Peter Bills: Habana's plight is bad for the game

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It may not be anyone's specific fault. But you have to say one of the saddest sights in world rugby right now is the crass inability of the Springboks to get Bryan Habana meaningfully involved in their game plan.

Beyond dispute, this boy is one of the most exciting players in world rugby. But for whatever reason, whether it is the approach of these Springboks (and their predecessors at the 2007 Rugby World Cup) or indeed the fault of the game itself, there is no way we are seeing the flying Habana at anything like his best.

When South Africa ran some good quality second phase ball deep in their own territory last Saturday against the All Blacks, you felt it was a situation tailor made for Habana to be released. Alas, the play was going toward JP Pietersen's wing, not Habana's, and besides, it became irrelevant when Jean de Villiers hoofed the ball downfield so far it rolled over the dead ball line.

Was that single act some kind of a death knell for an enterprising, open rugby philosophy of these Springboks? Have we been fooled into believing that, under Peter de Villiiers, the South Africans would expand their game in contrast to the highly rigid, very structured and formulaic game plan adopted by de Villiiers' predecessor Jake White for the World Cup? I am not sure, nor am I convinced this is solely a South African difficulty.

What I suspect is that de Villiiers has become no different to White; namely, pragmatic, fully aware of the pressures of Test rugby and the demands of his position. For how many would stand up and applaud if the Springboks lost most of their matches but Habana scored a hat full of tries? Few, one suspects, just like rugby supporters anywhere in the world.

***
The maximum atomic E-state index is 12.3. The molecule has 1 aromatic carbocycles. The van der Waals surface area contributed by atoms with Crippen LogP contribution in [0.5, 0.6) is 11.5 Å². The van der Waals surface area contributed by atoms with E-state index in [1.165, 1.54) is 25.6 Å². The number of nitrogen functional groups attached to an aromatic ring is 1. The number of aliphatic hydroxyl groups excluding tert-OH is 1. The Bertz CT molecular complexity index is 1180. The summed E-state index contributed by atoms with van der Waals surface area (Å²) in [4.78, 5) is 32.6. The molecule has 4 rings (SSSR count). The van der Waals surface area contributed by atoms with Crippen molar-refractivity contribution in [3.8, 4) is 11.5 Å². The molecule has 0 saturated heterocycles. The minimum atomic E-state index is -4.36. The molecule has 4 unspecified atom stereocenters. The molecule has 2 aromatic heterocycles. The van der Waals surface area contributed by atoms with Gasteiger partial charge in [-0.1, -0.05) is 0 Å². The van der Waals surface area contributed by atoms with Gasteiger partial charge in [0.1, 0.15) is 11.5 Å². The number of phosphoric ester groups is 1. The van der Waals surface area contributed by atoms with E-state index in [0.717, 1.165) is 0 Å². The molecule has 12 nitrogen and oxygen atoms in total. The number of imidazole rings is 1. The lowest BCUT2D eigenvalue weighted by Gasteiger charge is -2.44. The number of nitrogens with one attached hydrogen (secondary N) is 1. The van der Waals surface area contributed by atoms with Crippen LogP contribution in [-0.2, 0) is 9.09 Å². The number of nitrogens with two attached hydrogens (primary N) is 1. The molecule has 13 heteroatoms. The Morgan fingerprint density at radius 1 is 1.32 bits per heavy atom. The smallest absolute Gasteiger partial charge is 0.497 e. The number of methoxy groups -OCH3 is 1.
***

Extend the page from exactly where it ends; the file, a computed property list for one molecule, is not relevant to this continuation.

But whatever the truth, it is a sad sight and crass waste of players with multi talents like those of Habana to see them almost entirely restricted to chasing kicks belted downfield or into the heavens, or running them back 10 or 15 metres before being engulfed. Is that all the world's top wings are good for in the modern game?

Releasing a player like Habana seems to have become a lost art within the Springboks team. Sure, the Blue Bulls managed it during an era which has brought them two Super 14 titles. But once he gets into the Springbok side, it is as though Habana is largely forgotten.

The ‘Boks' strategy rarely involves him getting the ball in his hands in any kind of serious space. The one pass he received during the World Cup final was just a yard from the touchline. Yet Habana is potentially one of the most lethal runners and finishers in the game today. Few have ever possessed his burning pace, his searing speed and dynamic ability to switch his running line at top pace. It just seems such an absurd waste of so valuable a player to ignore him in an attacking sense.

But one reason for it is the preponderance in the modern game of kicking. Most kicks downfield are replied in kind; few full-backs seem willing or able to attack, ball in hand. Yet a player like Rob Kearney, the Ireland and Lions full-back, demonstrated on the recent tour of South Africa that it is perfectly possible to run the ball out from the back and make some significant inroads into the advancing defence.

But to capitalise on the pace of wings like Bryan Habana, a side needs vision and courage from all its back three players, a commitment to look up and play what is in front of them, not slavishly kick the ball away every time like automatons.

Habana's isolation is a sad and shocking indictment of the modern game. Habana hasn't lost either his pace or his genius. But he isn't a magician. He needs others to set him up. Right now, that doesn't even begin to look like happening.